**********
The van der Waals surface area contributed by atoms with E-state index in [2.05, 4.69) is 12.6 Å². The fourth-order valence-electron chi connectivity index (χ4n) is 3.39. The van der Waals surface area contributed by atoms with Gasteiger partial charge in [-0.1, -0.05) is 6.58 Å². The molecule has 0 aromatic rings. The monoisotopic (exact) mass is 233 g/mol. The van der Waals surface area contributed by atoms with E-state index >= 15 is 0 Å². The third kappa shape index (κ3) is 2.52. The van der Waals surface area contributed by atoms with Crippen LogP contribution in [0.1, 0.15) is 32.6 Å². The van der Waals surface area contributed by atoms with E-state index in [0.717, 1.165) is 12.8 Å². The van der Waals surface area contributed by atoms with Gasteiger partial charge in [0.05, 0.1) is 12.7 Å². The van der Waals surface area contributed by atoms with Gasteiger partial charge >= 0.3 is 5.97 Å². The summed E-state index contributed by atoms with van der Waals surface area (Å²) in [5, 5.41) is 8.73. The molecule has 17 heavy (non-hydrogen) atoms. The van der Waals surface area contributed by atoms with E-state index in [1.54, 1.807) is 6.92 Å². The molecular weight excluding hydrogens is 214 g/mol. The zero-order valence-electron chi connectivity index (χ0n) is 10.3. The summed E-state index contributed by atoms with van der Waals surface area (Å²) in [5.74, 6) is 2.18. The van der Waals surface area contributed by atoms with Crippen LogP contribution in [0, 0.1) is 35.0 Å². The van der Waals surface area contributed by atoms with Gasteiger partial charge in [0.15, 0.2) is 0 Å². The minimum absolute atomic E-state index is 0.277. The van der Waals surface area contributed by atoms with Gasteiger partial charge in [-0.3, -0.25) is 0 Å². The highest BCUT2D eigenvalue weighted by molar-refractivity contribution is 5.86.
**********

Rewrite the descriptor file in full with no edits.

The van der Waals surface area contributed by atoms with E-state index in [2.05, 4.69) is 12.6 Å². The fourth-order valence-electron chi connectivity index (χ4n) is 3.39. The van der Waals surface area contributed by atoms with Gasteiger partial charge in [-0.1, -0.05) is 6.58 Å². The molecule has 0 aromatic rings. The monoisotopic (exact) mass is 233 g/mol. The van der Waals surface area contributed by atoms with E-state index >= 15 is 0 Å². The third kappa shape index (κ3) is 2.52. The van der Waals surface area contributed by atoms with Crippen LogP contribution in [0.1, 0.15) is 32.6 Å². The van der Waals surface area contributed by atoms with E-state index in [0.717, 1.165) is 12.8 Å². The van der Waals surface area contributed by atoms with Gasteiger partial charge in [0.05, 0.1) is 12.7 Å². The van der Waals surface area contributed by atoms with Gasteiger partial charge >= 0.3 is 5.97 Å². The summed E-state index contributed by atoms with van der Waals surface area (Å²) in [5, 5.41) is 8.73. The molecule has 17 heavy (non-hydrogen) atoms. The van der Waals surface area contributed by atoms with E-state index in [1.54, 1.807) is 6.92 Å². The molecular weight excluding hydrogens is 214 g/mol. The zero-order valence-electron chi connectivity index (χ0n) is 10.3. The summed E-state index contributed by atoms with van der Waals surface area (Å²) in [5.74, 6) is 2.18. The van der Waals surface area contributed by atoms with Crippen LogP contribution in [0, 0.1) is 35.0 Å². The van der Waals surface area contributed by atoms with Gasteiger partial charge in [0.15, 0.2) is 0 Å². The minimum absolute atomic E-state index is 0.277. The van der Waals surface area contributed by atoms with Gasteiger partial charge in [-0.3, -0.25) is 0 Å². The highest BCUT2D eigenvalue weighted by molar-refractivity contribution is 5.86.